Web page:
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Histamine and tryptase in nasal lavage fluid after allergen challenge: effect of 1 week of pretreatment with intranasal azelastine or systemic cetirizine

Publikation: Bidrag til tidsskriftTidsskriftartikelForskningfagfællebedømt

BACKGROUND: Antihistamines (H1-receptor antagonists) act by competitive antagonism of histamine at H1-receptors. In addition, high concentrations of some antihistamines inhibit allergen-induced histamine release from mast cells in vitro.

OBJECTIVE: The purpose of this study was to determine the effect of intranasal azelastine or systemic cetirizine (both potent antihistamines) on the allergen-induced release of mast-cell mediators from the human nasal mucosa in vivo.

METHODS: Patients allergic to birch pollen (n = 11) and control subjects not allergic to birch pollen (n = 5) were included in a randomized, double-blind, placebo-controlled, 3-way crossover study outside the pollen season. Each subject was treated with azelastine nasal spray 0.14 mg per nostril twice daily, cetirizine tablets 10 mg every day, or placebo for 1 week using a double-dummy design. At the end of each treatment period, nasal allergen challenges were performed, and the number of sneezes were counted. In addition, nasal lavage fluid was collected, and the levels of mast-cell mediators (histamine and tryptase) were measured.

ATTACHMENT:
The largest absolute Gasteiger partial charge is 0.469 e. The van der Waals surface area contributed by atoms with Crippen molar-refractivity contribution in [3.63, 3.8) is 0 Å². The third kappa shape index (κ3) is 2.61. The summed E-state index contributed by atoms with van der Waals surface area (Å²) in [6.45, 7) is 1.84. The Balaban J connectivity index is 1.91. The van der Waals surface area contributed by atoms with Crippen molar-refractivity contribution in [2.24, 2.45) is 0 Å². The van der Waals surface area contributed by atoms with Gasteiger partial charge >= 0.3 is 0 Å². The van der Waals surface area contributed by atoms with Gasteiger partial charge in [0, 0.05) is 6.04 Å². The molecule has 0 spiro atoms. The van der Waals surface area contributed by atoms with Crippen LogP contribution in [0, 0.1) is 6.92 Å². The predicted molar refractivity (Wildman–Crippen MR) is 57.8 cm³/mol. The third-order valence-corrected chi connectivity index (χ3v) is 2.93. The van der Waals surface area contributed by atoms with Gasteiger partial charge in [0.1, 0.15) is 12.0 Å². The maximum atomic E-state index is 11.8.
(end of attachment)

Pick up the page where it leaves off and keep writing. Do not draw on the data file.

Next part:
RESULTS: The allergen challenge of patients allergic to pollen produced sneezing and a significant increase in the levels of histamine and tryptase. The challenge of subjects not allergic to pollen produced no such response. Azelastine and cetirizine significantly reduced allergen-induced sneezing and the associated increase in histamine and tryptase levels. No significant differences were found between the azelastine and cetirizine treatments.

CONCLUSION: Pretreatment with azelastine or cetirizine inhibits the allergen-induced release of mast-cell mediators from the human nasal mucosa. Our results are consistent with the hypothesis that both antihistamines reduce mediator release from nasal mucosa mast cells in vivo. However, further studies are necessary to test this hypothesis.

OriginalsprogEngelsk
TidsskriftThe Journal of allergy and clinical immunology
Vol/bind103
Udgave nummer5 Pt 1
Sider (fra-til)768-72
Antal sider5
ISSN0091-6749
StatusUdgivet - maj 1999

ID: 169715994